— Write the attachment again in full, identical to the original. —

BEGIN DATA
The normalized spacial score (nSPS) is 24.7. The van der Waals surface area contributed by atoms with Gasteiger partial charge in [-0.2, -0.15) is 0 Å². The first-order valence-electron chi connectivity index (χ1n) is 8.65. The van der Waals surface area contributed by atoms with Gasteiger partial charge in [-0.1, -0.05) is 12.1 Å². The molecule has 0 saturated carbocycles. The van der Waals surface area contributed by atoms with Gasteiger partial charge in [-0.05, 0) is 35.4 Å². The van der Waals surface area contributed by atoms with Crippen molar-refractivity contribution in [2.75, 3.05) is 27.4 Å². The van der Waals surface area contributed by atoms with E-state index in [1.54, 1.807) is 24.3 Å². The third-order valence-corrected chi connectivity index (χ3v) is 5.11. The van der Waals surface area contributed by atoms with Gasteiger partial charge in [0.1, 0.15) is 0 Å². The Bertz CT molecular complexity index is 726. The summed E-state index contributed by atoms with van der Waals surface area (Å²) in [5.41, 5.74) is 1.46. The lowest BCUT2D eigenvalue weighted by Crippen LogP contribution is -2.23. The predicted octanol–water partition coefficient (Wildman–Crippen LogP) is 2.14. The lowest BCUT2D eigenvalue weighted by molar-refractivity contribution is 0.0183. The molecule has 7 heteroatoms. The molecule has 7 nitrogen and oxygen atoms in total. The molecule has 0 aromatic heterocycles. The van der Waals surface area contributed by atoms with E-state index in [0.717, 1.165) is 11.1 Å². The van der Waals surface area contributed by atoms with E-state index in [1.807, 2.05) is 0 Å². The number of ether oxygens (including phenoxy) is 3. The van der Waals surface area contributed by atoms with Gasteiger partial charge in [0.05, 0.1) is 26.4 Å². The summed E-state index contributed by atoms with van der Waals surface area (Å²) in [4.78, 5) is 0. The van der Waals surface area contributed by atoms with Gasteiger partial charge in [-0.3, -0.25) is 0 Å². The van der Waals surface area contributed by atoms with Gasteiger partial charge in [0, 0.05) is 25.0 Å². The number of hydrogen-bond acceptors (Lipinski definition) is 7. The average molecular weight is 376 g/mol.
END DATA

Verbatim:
The normalized spacial score (nSPS) is 24.7. The van der Waals surface area contributed by atoms with Gasteiger partial charge in [-0.2, -0.15) is 0 Å². The first-order valence-electron chi connectivity index (χ1n) is 8.65. The van der Waals surface area contributed by atoms with Gasteiger partial charge in [-0.1, -0.05) is 12.1 Å². The molecule has 0 saturated carbocycles. The van der Waals surface area contributed by atoms with Gasteiger partial charge in [-0.05, 0) is 35.4 Å². The van der Waals surface area contributed by atoms with Crippen molar-refractivity contribution in [2.75, 3.05) is 27.4 Å². The van der Waals surface area contributed by atoms with E-state index in [1.54, 1.807) is 24.3 Å². The third-order valence-corrected chi connectivity index (χ3v) is 5.11. The van der Waals surface area contributed by atoms with Gasteiger partial charge in [0.1, 0.15) is 0 Å². The Bertz CT molecular complexity index is 726. The summed E-state index contributed by atoms with van der Waals surface area (Å²) in [5.41, 5.74) is 1.46. The lowest BCUT2D eigenvalue weighted by Crippen LogP contribution is -2.23. The predicted octanol–water partition coefficient (Wildman–Crippen LogP) is 2.14. The lowest BCUT2D eigenvalue weighted by molar-refractivity contribution is 0.0183. The molecule has 7 heteroatoms. The molecule has 7 nitrogen and oxygen atoms in total. The molecule has 0 aromatic heterocycles. The van der Waals surface area contributed by atoms with E-state index in [0.717, 1.165) is 11.1 Å². The van der Waals surface area contributed by atoms with E-state index in [1.807, 2.05) is 0 Å². The number of ether oxygens (including phenoxy) is 3. The van der Waals surface area contributed by atoms with Gasteiger partial charge in [0.05, 0.1) is 26.4 Å². The summed E-state index contributed by atoms with van der Waals surface area (Å²) in [4.78, 5) is 0. The van der Waals surface area contributed by atoms with Gasteiger partial charge in [-0.3, -0.25) is 0 Å². The van der Waals surface area contributed by atoms with Gasteiger partial charge in [0, 0.05) is 25.0 Å². The number of hydrogen-bond acceptors (Lipinski definition) is 7. The average molecular weight is 376 g/mol.